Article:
Formulations are prepared according to the General Procedure for Formulation Examples. Compositions are listed in Table 3.

TABLE 3
Formulation Examples Compositions
Cycloolefin
polymer/XL/
Cycloolefin TAG
Form. polymer Crosslinker TAG Solvent 1 Solvent 2 (wt % of
Ex. (solution, g) (solution, g) (solution, g) (g) (g) solids)
1 P-1 CLR-19-MF 2168E PGME PGMEA 79/20/1
(9.48) (1.48) (0.05) (8.35) (0.64)
2 P-1 CLR-19-MF 2474 PGME PGMEA 69.9/30/0.1
(8.39) (2.21) (0.005) (9.37) (0.03)
3 P-1 CLR-19-MF 2168E PGME PGMEA 69.9/20/0.1
(6.99) (1.85) (0.004) (10.81) (0.35)
4 P-1 CLR-19-MF 2168E PGME PGMEA 59.8/40/0.2
(5.99) (2.46) (0.01) (11.70) (0.16)
5 P-16 CLR-19-MF 2168E PGME PGMEA 79/20/1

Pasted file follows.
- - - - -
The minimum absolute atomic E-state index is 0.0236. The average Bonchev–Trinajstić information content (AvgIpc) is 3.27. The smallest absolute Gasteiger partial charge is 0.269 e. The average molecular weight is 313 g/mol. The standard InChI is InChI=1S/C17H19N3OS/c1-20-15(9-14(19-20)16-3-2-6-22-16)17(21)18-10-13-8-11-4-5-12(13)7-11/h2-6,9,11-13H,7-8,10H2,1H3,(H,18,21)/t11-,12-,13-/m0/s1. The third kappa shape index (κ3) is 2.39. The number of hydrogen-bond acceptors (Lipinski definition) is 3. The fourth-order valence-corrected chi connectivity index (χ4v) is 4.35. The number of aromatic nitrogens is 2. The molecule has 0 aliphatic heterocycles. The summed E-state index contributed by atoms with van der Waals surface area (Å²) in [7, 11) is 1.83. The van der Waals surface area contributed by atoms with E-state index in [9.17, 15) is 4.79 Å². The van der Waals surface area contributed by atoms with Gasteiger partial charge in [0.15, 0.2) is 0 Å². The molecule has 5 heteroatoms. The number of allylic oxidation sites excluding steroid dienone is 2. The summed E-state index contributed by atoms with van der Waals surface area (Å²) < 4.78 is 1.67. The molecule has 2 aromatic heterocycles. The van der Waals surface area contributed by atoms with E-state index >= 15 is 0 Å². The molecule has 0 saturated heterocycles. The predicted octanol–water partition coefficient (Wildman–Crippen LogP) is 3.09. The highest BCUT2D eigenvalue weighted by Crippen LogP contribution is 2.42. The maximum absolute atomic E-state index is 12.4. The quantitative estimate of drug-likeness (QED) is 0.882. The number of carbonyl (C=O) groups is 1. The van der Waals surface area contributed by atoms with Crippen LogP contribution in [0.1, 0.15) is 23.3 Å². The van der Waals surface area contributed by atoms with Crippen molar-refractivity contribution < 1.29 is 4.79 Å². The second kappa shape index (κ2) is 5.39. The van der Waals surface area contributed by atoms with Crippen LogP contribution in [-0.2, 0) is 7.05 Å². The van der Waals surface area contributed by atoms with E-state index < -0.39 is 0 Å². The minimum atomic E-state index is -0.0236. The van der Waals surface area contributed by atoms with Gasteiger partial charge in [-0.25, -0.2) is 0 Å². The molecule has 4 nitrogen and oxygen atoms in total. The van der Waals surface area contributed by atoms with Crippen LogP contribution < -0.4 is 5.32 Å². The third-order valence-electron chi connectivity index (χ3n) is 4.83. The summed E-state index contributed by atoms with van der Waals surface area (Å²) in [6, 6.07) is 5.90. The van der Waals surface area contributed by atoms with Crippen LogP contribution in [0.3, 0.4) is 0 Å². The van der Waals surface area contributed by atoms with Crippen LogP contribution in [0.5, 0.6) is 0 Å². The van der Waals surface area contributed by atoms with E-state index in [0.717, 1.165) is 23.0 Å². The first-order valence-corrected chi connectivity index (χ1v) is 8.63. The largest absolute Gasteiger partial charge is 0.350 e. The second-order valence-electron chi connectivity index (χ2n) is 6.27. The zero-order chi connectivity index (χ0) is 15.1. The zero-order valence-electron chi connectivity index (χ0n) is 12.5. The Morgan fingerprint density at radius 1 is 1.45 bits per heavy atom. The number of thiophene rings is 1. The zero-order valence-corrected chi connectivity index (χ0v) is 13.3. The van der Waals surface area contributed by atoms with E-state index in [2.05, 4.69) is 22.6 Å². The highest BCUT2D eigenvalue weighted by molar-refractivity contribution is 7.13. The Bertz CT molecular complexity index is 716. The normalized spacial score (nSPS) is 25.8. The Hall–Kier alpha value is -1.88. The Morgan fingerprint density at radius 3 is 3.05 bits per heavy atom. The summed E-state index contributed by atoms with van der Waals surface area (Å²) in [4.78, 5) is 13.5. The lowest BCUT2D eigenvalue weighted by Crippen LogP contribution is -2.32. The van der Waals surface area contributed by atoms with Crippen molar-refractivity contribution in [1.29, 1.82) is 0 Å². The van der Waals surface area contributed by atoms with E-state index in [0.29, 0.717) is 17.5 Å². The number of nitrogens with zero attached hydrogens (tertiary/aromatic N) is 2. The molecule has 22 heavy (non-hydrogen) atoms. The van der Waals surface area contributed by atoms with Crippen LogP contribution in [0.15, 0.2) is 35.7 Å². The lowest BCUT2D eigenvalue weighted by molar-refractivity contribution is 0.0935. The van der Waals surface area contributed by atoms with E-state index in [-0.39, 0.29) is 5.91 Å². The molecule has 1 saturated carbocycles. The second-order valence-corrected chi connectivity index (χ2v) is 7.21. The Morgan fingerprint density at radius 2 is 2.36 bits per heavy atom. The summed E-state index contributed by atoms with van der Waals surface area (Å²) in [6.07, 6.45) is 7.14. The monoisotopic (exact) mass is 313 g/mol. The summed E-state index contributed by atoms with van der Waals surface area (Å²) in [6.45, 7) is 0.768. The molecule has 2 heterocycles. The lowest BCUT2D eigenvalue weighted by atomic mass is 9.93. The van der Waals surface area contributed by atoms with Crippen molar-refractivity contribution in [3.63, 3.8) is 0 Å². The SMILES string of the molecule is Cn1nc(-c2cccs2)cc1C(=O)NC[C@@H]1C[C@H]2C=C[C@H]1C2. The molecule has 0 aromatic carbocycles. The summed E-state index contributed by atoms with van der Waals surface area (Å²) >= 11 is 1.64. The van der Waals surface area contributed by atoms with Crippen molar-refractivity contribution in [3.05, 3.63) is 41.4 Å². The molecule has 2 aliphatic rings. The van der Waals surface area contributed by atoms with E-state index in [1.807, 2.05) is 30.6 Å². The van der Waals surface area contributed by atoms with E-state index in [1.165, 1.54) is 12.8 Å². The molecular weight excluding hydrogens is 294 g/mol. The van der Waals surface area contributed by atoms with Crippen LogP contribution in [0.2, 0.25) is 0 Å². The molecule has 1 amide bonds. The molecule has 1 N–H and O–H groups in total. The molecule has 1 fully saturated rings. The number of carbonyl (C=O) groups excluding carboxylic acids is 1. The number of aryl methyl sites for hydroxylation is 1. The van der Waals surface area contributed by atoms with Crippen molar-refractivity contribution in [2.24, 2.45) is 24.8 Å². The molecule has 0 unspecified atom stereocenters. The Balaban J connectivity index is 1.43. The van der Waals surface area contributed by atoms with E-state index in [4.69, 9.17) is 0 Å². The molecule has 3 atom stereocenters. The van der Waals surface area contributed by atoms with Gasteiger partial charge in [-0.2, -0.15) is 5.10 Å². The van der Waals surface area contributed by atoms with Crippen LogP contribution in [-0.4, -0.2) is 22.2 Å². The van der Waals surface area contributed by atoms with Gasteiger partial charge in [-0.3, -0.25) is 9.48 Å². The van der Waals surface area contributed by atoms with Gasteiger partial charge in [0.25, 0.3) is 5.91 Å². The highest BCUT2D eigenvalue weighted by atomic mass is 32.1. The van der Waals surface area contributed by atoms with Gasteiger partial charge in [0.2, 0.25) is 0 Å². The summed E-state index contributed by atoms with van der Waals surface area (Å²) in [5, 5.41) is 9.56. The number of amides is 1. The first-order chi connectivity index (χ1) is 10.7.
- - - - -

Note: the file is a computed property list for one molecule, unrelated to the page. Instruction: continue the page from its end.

(19.75) (3.08) (0.10) (24.90) (2.17)
6 P-3 CLR-19-MF 2168E PGME PGMEA 79/20/1
(19.75) (3.08) (0.10) (24.90) (2.17)
7 P-4 CLR-19-MF 2168E PGME PGMEA 79/20/1
(19.75) (3.08) (0.10) (24.90) (2.17)
8 P-5 CLR-19-MF 2168E PGME PGMEA 79/20/1
(19.75) (3.08) (0.10) (24.90) (2.17)
9 P-6 CLR-19-MF 2168E PGME PGMEA 79/20/1
(19.75) (3.08) (0.10) (24.90) (2.17)
10 P-7 CLR-19-MF 2168E PGME PGMEA 79/20/1
(5.93) (0.92) (0.03) (7.47) (0.65)
11 P-7 CLR-19-MF 2168E PGME PGMEA 89/10/1
(6.68) (0.46) (0.03) (6.80) (1.04)
12 P-8 CLR-19-MF 2168E PGME PGMEA 85.7/13.4/0.9
(6.43) (0.62) (0.03) (7.02) (0.90)
13 P-8 CLR-19-MF 2168E PGME PGMEA 90.6/8.5/0.9
(17.04) (1.00) (0.07) (18.57) (2.97)
14 P-9 CLR-19-MF 2168E PGME PGMEA 79/20/1
(43.45) (6.77) (0.22) (54.78) (4.78)
15 P-9 CLR-19-MF 2168E PGME PGMEA 89/10/1
(8.90) (0.62) (0.04) (9.06) (1.38)
16 P-9 CLR-19-MF 2168E PGME PGMEA 94/5/1
(9.40) (0.31) (0.04) (8.61) (1.64)
17 P-9 CLR-19-MF 2168E PGME PGMEA 96/3/1
(9.60) (0.18) (0.04) (8.43) (1.75)
18 P-9 PL 2168E PGME PGMEA 96/3/1
(9.60) (0.18) (0.04) (8.43) (1.75)
19 P-9 CYMEL1171 2168E PGME PGMEA 96/3/1
(9.60) (0.18) (0.04) (8.43) (1.75)